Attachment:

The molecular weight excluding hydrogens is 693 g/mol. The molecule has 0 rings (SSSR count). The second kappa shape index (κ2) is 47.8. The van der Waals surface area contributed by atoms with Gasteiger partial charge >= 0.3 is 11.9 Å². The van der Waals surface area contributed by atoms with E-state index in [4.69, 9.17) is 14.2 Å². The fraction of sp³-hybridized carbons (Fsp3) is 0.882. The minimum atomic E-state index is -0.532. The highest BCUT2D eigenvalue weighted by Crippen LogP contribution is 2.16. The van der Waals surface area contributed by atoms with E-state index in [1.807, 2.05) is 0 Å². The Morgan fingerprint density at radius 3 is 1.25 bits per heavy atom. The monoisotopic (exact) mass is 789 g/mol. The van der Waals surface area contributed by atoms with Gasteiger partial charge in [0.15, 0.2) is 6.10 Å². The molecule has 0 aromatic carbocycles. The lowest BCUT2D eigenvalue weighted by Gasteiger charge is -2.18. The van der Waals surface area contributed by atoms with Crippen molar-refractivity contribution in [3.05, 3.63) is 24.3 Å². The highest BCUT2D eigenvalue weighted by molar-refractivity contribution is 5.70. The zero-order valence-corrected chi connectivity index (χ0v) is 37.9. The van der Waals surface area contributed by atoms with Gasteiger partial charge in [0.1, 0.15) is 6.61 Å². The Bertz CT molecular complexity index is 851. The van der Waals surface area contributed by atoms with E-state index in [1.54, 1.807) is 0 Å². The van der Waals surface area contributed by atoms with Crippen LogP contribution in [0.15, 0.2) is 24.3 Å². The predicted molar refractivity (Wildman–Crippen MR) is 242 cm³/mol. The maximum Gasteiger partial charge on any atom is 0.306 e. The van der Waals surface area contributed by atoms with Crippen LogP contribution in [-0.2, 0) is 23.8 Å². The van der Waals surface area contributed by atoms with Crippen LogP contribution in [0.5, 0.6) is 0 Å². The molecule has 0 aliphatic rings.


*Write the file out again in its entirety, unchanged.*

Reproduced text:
The molecular weight excluding hydrogens is 693 g/mol. The molecule has 0 rings (SSSR count). The second kappa shape index (κ2) is 47.8. The van der Waals surface area contributed by atoms with Gasteiger partial charge >= 0.3 is 11.9 Å². The van der Waals surface area contributed by atoms with E-state index in [4.69, 9.17) is 14.2 Å². The fraction of sp³-hybridized carbons (Fsp3) is 0.882. The minimum atomic E-state index is -0.532. The highest BCUT2D eigenvalue weighted by Crippen LogP contribution is 2.16. The van der Waals surface area contributed by atoms with E-state index in [1.807, 2.05) is 0 Å². The Morgan fingerprint density at radius 3 is 1.25 bits per heavy atom. The monoisotopic (exact) mass is 789 g/mol. The van der Waals surface area contributed by atoms with Gasteiger partial charge in [0.15, 0.2) is 6.10 Å². The molecule has 0 aromatic carbocycles. The lowest BCUT2D eigenvalue weighted by Gasteiger charge is -2.18. The van der Waals surface area contributed by atoms with Crippen molar-refractivity contribution in [3.05, 3.63) is 24.3 Å². The highest BCUT2D eigenvalue weighted by molar-refractivity contribution is 5.70. The zero-order valence-corrected chi connectivity index (χ0v) is 37.9. The van der Waals surface area contributed by atoms with Gasteiger partial charge in [0.1, 0.15) is 6.61 Å². The Bertz CT molecular complexity index is 851. The van der Waals surface area contributed by atoms with E-state index in [1.54, 1.807) is 0 Å². The van der Waals surface area contributed by atoms with Crippen LogP contribution in [0.15, 0.2) is 24.3 Å². The predicted molar refractivity (Wildman–Crippen MR) is 242 cm³/mol. The maximum Gasteiger partial charge on any atom is 0.306 e. The van der Waals surface area contributed by atoms with Crippen LogP contribution in [-0.2, 0) is 23.8 Å². The van der Waals surface area contributed by atoms with Crippen LogP contribution in [0.5, 0.6) is 0 Å². The molecule has 0 aliphatic rings.